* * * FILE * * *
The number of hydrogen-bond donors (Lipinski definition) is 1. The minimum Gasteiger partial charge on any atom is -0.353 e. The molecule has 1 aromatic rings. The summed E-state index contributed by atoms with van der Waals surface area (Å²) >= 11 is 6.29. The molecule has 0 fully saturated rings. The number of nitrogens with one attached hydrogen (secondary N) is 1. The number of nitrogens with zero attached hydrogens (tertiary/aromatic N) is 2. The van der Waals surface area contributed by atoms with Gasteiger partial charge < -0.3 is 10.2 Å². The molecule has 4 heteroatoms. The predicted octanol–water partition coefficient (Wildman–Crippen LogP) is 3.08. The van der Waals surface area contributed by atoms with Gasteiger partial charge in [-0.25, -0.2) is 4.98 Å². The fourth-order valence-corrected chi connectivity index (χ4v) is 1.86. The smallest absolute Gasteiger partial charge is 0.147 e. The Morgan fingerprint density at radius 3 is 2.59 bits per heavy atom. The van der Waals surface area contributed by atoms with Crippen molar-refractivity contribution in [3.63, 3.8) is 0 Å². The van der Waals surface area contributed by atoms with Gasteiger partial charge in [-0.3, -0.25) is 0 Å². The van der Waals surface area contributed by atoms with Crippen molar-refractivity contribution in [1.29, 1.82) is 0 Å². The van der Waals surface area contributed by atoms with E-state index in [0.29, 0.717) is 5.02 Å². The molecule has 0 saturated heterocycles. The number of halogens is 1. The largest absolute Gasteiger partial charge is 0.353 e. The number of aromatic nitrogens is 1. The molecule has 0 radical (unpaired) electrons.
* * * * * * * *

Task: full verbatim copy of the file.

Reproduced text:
The number of hydrogen-bond donors (Lipinski definition) is 1. The minimum Gasteiger partial charge on any atom is -0.353 e. The molecule has 1 aromatic rings. The summed E-state index contributed by atoms with van der Waals surface area (Å²) >= 11 is 6.29. The molecule has 0 fully saturated rings. The number of nitrogens with one attached hydrogen (secondary N) is 1. The number of nitrogens with zero attached hydrogens (tertiary/aromatic N) is 2. The van der Waals surface area contributed by atoms with Gasteiger partial charge < -0.3 is 10.2 Å². The molecule has 4 heteroatoms. The predicted octanol–water partition coefficient (Wildman–Crippen LogP) is 3.08. The van der Waals surface area contributed by atoms with Gasteiger partial charge in [-0.25, -0.2) is 4.98 Å². The fourth-order valence-corrected chi connectivity index (χ4v) is 1.86. The smallest absolute Gasteiger partial charge is 0.147 e. The Morgan fingerprint density at radius 3 is 2.59 bits per heavy atom. The van der Waals surface area contributed by atoms with Crippen molar-refractivity contribution in [3.63, 3.8) is 0 Å². The van der Waals surface area contributed by atoms with Gasteiger partial charge in [-0.3, -0.25) is 0 Å². The van der Waals surface area contributed by atoms with Crippen molar-refractivity contribution in [1.29, 1.82) is 0 Å². The van der Waals surface area contributed by atoms with E-state index in [0.29, 0.717) is 5.02 Å². The molecule has 0 saturated heterocycles. The number of halogens is 1. The largest absolute Gasteiger partial charge is 0.353 e. The number of aromatic nitrogens is 1. The molecule has 0 radical (unpaired) electrons.